Updated September 28, 2021 - 7:36 am
Drumming great Pepe Jimenez is famous around Las Vegas for keeping a super-steady beat. But even he has been knocked off rhythm over the past week, because of a heart scare he learned of while playing at Allegiant Stadium.
Jimenez powers David Perrico’s Las Vegas Raiders House Band. The drummer’s call to the stadium stage has been delayed, however, until Sunday’s tilt against the Miami Dolphins. Jimenez is behind the skins for his first NFL game, ever, after undergoing triple bypass surgery Aug. 11.
“I am back playing,” Jimenez said Saturday afternoon. “I’m ready. I cannot be home anymore.”
A universally respected musician, Jimenez spent two years with Carlos Santana, and many more with Santa Fe & The Fat City Horns, over nearly two decades in town. He’s pounded the beats for “Storm,” “Mamma Mia!” and “The Lion King” at Mandalay Bay, Criss Angel’s “Believe” at Luxor, Frankie Moreno at The Strat (then Stratosphere), “Baz” at Palazzo Theatre and The Hot Club of Las Vegas.
Jimenez joined Perrico’s Pop Strings in 2017 and was its primary drummer for most of its residency at Cleopatra’s Barge at Caesars Palace. Jimenez was onstage when the band played its first “empty nest” performance at Allegiant Stadium in June. The band returned for more work in the vacant stadium Aug. 7.
That’s when it got interesting, medically, for Jimenez. He’d undergone heart tests that morning, then headed directly to the stadium. As Jimenez was jamming with Perrico and what would be the Raiders’ house band, his phone started flashing.
“Same number, over and over,” Jimenez said. “I didn’t recognize it. I kept looking down and thinking, ‘This person is persistent!’”
It was the cardiologist who had just conducted Jimenez’s heart exam, feverishly attempting to reach the musician.
“She said, ‘Whatever you are doing, stop doing it, and get to the emergency room,’” Jimenez said. “You have two fully clogged arteries.”
Jimenez was shocked.
“I felt a little tired,” he said, “but the way I play makes me tired. I thought it was normal. But they told me I was in immediate danger of having a heart attack.”
At hearing the jarring news of his condition, Jimenez did what any proficient, passionate musician would do.
He finished the gig.
“I said, ‘You don’t understand. We are in a stadium. Too many people are depending on me to play right now,’” Jimenez said. “I promise I will come to the emergency room when we are finished.”
Jimenez did that, but he didn’t stay. He played again the next day, Aug. 8, which would be the band’s formal audition at Allegiant Stadium. Only then did he check himself back into the hospital to be prepped for open heart surgery.
Doctors had discovered a third blocked artery, so this was a major operation.
“They opened me up like a turkey on Thanksgiving,” Jimenez said. “It was pretty intense.”
Jimenez’s surgeon, Dr. Thomas d’Amato, is also a musician. A cellist, specifically.
“We talked a lot about my condition but a lot about music, too,” Jimenez said.
The surgery lasted about four hours. Jimenez was walking short distances within two days. He was back home in five. Given six weeks to return to playing, he started practicing on pads in two weeks. He recorded himself playing a solo and showed it to his cellist-doctor on his next visit.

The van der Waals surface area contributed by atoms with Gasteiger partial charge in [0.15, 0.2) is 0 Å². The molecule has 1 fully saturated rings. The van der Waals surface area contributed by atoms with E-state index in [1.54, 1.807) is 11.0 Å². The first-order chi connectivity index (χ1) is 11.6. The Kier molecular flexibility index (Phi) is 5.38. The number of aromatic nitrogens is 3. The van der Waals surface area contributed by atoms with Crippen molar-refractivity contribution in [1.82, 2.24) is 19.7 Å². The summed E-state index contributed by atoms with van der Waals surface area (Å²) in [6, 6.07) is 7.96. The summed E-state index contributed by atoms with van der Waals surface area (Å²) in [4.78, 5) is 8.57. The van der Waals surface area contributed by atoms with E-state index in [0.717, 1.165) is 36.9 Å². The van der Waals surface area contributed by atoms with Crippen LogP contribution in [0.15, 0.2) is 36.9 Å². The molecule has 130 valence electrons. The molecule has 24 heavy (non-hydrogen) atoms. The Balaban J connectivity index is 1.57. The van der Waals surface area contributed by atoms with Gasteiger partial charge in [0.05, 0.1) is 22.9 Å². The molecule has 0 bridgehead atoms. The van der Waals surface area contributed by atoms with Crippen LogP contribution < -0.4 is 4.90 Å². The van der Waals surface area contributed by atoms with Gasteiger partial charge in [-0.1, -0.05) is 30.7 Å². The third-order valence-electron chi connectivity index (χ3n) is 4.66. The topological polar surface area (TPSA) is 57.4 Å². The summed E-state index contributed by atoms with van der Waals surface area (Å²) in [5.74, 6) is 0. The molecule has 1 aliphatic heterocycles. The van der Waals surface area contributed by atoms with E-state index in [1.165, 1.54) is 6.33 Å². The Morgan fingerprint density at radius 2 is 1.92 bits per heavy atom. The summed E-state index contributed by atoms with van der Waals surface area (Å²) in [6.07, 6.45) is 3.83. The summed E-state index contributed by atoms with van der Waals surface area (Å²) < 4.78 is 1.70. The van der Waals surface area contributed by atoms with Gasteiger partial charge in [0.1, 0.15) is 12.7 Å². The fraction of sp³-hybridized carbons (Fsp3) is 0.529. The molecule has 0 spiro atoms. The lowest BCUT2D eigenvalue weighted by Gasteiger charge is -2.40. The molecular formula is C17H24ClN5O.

“He watched it and said, ‘Wow, you’re good!’” Jimenez said.
While Jimenez was away, his son, Miguel, filled in on drums for the Raiders band.
“That’s actually good for me,” the elder Jimenez said, “because I get a piece of his payment.”
Perrico said he learned Aug. 7 of Jimenez’s health.
“It’s just like the NFL, you go with the next man up,” Perrico said. “Every player has a sub. We have a line of subs, they have the music ahead of time. I immediately sent him all the music, all the links, and nailed it, with no rehearsal. He was in the hot seat.”
Pepe Jimenez was back, full scale, for its Friday performance at the stadium honoring Tom Flores’ induction into the Pro Football Hall of Fame. Other than being told he can’t lift objects heavier than 30 pounds (which is a directive with which he’s happy to comply), Jimenez says he’s fit and ready to rock.
“I wasn’t in bad shape; I didn’t eat badly or anything like that,” the drummer said. “It’s genetics. Some of have that gift from our relatives, from our mom and dad. That’s what happened with me.”
At age 55, Jimenez says he is eager to use his story as a reminder to be diligent about your health.
“Get checked, that’s why I am talking about this,” he said. “If I hadn’t gone in for a deep exam, a CAT scan and all of the testing, it would be a different story.”
Cool Hang Alert
Sarah Hester Ross is working a regular routine at Bar at Times Square at New York-New York, paired with Adam Brown at 8, 9:15, 10:30 and 11:45 p.m. on Sunday and Tuesday. She also works with Scott Ellis in the good-time venue. And Ross’ one-woman, music-comedy show at Notoriety Live at Neonopolis at 9 p.m. Thursdays is heading for an extension. Watch for that, too.
The Review-Journal is owned by the family of Dr. Miriam Adelson, the majority shareholder of Las Vegas Sands Corp., which operates Palazzo.
John Katsilometes’ column runs daily in the A section. His “PodKats!” podcast can be found at reviewjournal.com/podcasts. Contact him at email@example.com. Follow @johnnykats on Twitter, @JohnnyKats1 on Instagram.